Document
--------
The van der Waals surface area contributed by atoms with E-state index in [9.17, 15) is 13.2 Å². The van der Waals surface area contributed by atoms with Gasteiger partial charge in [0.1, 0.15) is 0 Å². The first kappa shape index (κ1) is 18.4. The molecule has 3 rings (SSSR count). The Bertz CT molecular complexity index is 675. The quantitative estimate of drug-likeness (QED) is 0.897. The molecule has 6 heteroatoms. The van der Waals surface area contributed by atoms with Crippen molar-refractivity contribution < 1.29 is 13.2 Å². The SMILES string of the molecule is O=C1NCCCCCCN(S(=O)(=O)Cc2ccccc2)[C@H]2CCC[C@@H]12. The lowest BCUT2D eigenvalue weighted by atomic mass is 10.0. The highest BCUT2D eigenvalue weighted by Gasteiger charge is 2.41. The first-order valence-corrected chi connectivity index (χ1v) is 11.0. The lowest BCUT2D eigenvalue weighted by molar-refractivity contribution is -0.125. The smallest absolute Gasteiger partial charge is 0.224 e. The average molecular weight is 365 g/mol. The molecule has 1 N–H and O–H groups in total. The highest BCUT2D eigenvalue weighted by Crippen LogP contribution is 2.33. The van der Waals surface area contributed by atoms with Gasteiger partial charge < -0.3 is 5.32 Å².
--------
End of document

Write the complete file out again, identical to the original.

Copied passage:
The van der Waals surface area contributed by atoms with E-state index in [9.17, 15) is 13.2 Å². The van der Waals surface area contributed by atoms with Gasteiger partial charge in [0.1, 0.15) is 0 Å². The first kappa shape index (κ1) is 18.4. The molecule has 3 rings (SSSR count). The Bertz CT molecular complexity index is 675. The quantitative estimate of drug-likeness (QED) is 0.897. The molecule has 6 heteroatoms. The van der Waals surface area contributed by atoms with Crippen molar-refractivity contribution < 1.29 is 13.2 Å². The SMILES string of the molecule is O=C1NCCCCCCN(S(=O)(=O)Cc2ccccc2)[C@H]2CCC[C@@H]12. The lowest BCUT2D eigenvalue weighted by atomic mass is 10.0. The highest BCUT2D eigenvalue weighted by Gasteiger charge is 2.41. The first-order valence-corrected chi connectivity index (χ1v) is 11.0. The lowest BCUT2D eigenvalue weighted by molar-refractivity contribution is -0.125. The smallest absolute Gasteiger partial charge is 0.224 e. The average molecular weight is 365 g/mol. The molecule has 1 N–H and O–H groups in total. The highest BCUT2D eigenvalue weighted by Crippen LogP contribution is 2.33. The van der Waals surface area contributed by atoms with Gasteiger partial charge < -0.3 is 5.32 Å².